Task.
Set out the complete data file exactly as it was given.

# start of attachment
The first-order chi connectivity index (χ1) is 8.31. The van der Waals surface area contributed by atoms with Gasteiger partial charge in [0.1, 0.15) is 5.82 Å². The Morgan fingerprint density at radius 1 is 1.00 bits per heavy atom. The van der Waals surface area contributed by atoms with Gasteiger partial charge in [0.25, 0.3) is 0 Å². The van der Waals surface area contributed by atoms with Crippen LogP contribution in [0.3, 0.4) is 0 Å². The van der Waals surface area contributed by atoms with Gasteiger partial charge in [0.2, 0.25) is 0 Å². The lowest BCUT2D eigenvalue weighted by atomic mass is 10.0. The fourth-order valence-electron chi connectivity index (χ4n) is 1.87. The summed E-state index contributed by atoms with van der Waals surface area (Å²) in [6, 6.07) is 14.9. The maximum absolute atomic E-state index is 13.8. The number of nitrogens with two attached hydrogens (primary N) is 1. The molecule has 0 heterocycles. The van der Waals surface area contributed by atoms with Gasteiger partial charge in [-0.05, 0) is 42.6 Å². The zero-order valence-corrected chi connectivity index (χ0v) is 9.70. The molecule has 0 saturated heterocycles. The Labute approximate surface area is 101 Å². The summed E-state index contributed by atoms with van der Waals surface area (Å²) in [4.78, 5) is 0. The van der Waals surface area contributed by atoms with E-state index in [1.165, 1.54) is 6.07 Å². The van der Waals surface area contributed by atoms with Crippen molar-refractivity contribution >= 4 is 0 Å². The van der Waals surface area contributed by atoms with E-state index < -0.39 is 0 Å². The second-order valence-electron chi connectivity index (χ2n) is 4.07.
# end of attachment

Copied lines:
The first-order chi connectivity index (χ1) is 8.31. The van der Waals surface area contributed by atoms with Gasteiger partial charge in [0.1, 0.15) is 5.82 Å². The Morgan fingerprint density at radius 1 is 1.00 bits per heavy atom. The van der Waals surface area contributed by atoms with Gasteiger partial charge in [0.25, 0.3) is 0 Å². The van der Waals surface area contributed by atoms with Crippen LogP contribution in [0.3, 0.4) is 0 Å². The van der Waals surface area contributed by atoms with Gasteiger partial charge in [0.2, 0.25) is 0 Å². The lowest BCUT2D eigenvalue weighted by atomic mass is 10.0. The fourth-order valence-electron chi connectivity index (χ4n) is 1.87. The summed E-state index contributed by atoms with van der Waals surface area (Å²) in [6, 6.07) is 14.9. The maximum absolute atomic E-state index is 13.8. The number of nitrogens with two attached hydrogens (primary N) is 1. The molecule has 0 heterocycles. The van der Waals surface area contributed by atoms with Gasteiger partial charge in [-0.05, 0) is 42.6 Å². The zero-order valence-corrected chi connectivity index (χ0v) is 9.70. The molecule has 0 saturated heterocycles. The Labute approximate surface area is 101 Å². The summed E-state index contributed by atoms with van der Waals surface area (Å²) in [4.78, 5) is 0. The van der Waals surface area contributed by atoms with E-state index in [1.165, 1.54) is 6.07 Å². The van der Waals surface area contributed by atoms with Crippen molar-refractivity contribution >= 4 is 0 Å². The van der Waals surface area contributed by atoms with E-state index < -0.39 is 0 Å². The second-order valence-electron chi connectivity index (χ2n) is 4.07.